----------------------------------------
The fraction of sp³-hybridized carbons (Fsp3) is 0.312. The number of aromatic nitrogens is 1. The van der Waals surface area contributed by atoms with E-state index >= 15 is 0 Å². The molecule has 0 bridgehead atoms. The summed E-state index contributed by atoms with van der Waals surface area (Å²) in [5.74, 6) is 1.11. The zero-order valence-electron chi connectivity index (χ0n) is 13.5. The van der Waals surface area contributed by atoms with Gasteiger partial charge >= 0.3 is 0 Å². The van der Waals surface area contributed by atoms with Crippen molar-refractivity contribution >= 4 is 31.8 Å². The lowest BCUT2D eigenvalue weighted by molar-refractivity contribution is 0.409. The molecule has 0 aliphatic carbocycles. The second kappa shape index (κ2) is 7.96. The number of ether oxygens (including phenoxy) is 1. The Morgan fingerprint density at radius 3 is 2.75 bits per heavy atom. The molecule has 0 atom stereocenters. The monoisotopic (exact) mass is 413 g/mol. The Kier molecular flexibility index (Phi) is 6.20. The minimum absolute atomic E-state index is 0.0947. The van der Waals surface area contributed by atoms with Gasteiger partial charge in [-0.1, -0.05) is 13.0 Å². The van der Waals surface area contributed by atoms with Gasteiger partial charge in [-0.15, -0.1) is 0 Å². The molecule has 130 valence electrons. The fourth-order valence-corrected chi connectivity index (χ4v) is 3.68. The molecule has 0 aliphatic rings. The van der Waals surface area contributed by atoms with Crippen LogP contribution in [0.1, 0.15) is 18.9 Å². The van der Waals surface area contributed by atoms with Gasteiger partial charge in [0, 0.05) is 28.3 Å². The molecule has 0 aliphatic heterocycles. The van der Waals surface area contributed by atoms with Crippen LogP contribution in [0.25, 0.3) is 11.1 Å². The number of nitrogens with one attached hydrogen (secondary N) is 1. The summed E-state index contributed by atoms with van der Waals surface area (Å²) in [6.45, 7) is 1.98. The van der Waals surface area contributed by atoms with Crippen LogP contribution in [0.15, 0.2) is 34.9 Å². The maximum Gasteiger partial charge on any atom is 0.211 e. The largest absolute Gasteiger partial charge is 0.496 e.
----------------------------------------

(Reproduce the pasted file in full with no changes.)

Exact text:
The fraction of sp³-hybridized carbons (Fsp3) is 0.312. The number of aromatic nitrogens is 1. The van der Waals surface area contributed by atoms with E-state index >= 15 is 0 Å². The molecule has 0 bridgehead atoms. The summed E-state index contributed by atoms with van der Waals surface area (Å²) in [5.74, 6) is 1.11. The zero-order valence-electron chi connectivity index (χ0n) is 13.5. The van der Waals surface area contributed by atoms with Gasteiger partial charge >= 0.3 is 0 Å². The van der Waals surface area contributed by atoms with Crippen molar-refractivity contribution >= 4 is 31.8 Å². The lowest BCUT2D eigenvalue weighted by molar-refractivity contribution is 0.409. The molecule has 0 aliphatic carbocycles. The second kappa shape index (κ2) is 7.96. The number of ether oxygens (including phenoxy) is 1. The Morgan fingerprint density at radius 3 is 2.75 bits per heavy atom. The molecule has 0 atom stereocenters. The monoisotopic (exact) mass is 413 g/mol. The Kier molecular flexibility index (Phi) is 6.20. The minimum absolute atomic E-state index is 0.0947. The van der Waals surface area contributed by atoms with Gasteiger partial charge in [-0.1, -0.05) is 13.0 Å². The van der Waals surface area contributed by atoms with Gasteiger partial charge in [-0.15, -0.1) is 0 Å². The molecule has 130 valence electrons. The fourth-order valence-corrected chi connectivity index (χ4v) is 3.68. The molecule has 0 aliphatic rings. The van der Waals surface area contributed by atoms with Crippen LogP contribution in [0.1, 0.15) is 18.9 Å². The van der Waals surface area contributed by atoms with Gasteiger partial charge in [0, 0.05) is 28.3 Å². The molecule has 0 aliphatic heterocycles. The van der Waals surface area contributed by atoms with Crippen LogP contribution in [0.25, 0.3) is 11.1 Å². The number of nitrogens with one attached hydrogen (secondary N) is 1. The summed E-state index contributed by atoms with van der Waals surface area (Å²) in [6.45, 7) is 1.98. The van der Waals surface area contributed by atoms with Crippen LogP contribution in [0.15, 0.2) is 34.9 Å². The maximum Gasteiger partial charge on any atom is 0.211 e. The largest absolute Gasteiger partial charge is 0.496 e.